memcached server loses set command when followed by quit

Kevin Dalley kevin at
Mon Jan 28 17:38:19 UTC 2008

Thanks for the answer.  I have mixed feelings on the design.

On the one hand, the server does have state.  If a key is set, that key
is available to all future clients.  Even if the client is not
listening, the server should be modified.

However, it is easy to modify the client so that it tries to read the
responses before giving up.  And notes the closure of the socket after
"quit\r\n" is sent, perhaps eventually giving up.

Right now, I think that the quit command should read the socket until
EOF is received, perhaps sucking out a large number of responses to
previous requests which will be ignored by the client.

On Mon, 2008-01-28 at 10:32 +0300, Tomash Brechko wrote:
> On Sun, Jan 27, 2008 at 10:34:43 -0800, Kevin Dalley wrote:
> > "set foo 0 0 16\r\nwhen we sanitize\r\nquit\r\n"
> > 
> > followed by a new connection with "add foo 0 0 16\r\nwhen we sanitize\r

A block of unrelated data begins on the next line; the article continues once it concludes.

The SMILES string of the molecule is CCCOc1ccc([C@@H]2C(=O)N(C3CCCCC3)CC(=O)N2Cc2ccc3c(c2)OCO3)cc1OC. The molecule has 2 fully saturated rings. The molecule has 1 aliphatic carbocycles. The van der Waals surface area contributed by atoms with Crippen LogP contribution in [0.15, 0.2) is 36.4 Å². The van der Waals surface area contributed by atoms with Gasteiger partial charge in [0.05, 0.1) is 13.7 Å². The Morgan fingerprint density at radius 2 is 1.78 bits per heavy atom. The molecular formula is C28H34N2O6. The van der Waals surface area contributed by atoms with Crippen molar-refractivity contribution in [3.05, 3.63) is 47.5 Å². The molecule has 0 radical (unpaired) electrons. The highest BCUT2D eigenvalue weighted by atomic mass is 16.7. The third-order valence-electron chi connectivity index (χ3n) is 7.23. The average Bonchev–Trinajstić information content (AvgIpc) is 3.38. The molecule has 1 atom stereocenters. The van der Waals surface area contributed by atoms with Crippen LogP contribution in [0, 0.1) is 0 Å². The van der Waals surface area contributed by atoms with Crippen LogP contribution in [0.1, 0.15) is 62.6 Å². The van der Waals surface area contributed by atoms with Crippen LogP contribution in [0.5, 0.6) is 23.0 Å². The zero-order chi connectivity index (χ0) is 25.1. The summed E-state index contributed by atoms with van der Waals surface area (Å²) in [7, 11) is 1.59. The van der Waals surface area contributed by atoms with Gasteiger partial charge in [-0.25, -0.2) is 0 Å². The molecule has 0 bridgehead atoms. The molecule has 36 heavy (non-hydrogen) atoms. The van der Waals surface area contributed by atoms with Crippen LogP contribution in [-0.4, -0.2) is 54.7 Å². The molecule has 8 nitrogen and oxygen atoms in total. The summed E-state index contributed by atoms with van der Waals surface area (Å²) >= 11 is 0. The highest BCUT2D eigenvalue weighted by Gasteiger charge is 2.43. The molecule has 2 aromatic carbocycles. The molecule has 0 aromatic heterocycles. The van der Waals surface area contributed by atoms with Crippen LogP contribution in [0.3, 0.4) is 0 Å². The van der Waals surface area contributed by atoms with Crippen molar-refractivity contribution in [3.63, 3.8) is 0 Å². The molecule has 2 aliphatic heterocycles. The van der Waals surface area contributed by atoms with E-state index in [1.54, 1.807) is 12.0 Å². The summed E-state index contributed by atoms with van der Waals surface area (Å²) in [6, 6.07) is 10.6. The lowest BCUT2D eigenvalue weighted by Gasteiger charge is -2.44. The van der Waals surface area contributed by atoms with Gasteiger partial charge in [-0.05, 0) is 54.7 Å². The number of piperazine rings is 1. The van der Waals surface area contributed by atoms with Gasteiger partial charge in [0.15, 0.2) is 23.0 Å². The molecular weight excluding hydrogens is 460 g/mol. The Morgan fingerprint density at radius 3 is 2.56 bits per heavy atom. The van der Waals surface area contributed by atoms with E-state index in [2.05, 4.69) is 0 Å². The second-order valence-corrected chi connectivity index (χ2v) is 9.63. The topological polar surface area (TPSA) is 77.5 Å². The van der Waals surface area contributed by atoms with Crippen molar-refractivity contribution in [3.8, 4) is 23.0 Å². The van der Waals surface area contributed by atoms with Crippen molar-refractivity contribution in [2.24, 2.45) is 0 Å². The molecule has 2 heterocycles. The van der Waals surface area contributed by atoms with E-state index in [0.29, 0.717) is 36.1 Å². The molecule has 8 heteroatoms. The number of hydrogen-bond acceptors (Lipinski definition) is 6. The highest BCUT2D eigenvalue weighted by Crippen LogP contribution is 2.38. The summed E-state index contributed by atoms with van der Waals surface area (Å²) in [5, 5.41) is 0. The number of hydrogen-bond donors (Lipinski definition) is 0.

> > \n"
> > 
> > I expect that the set will succeed, followed by a connection closed,
> > then an unsuccessful add. Sometimes, this works, but often the set
> > disappears.
> I hit the same problem while developing nowait mode for
> Cache::Memcached::Fast, however I think that the server logic is
> correct, and it's the clients that should be made aware of this
> feature.  Here's what happens: originally memcached protocol was meant
> to work in a request-reply format.  Thus the implementation assumes
> that you would read the reply before sending the next request.  In
> try_read_network() (memcached.c) it reads as mush data from the
> network as it can until getting EAGAIN.  And if memcached would get
> EOF then, it would simply close the connection discarding everything
> read so far.  Indeed, there's no point to execute any (possibly
> partial) command if no one is waiting for the outcome (the client
> could've died).

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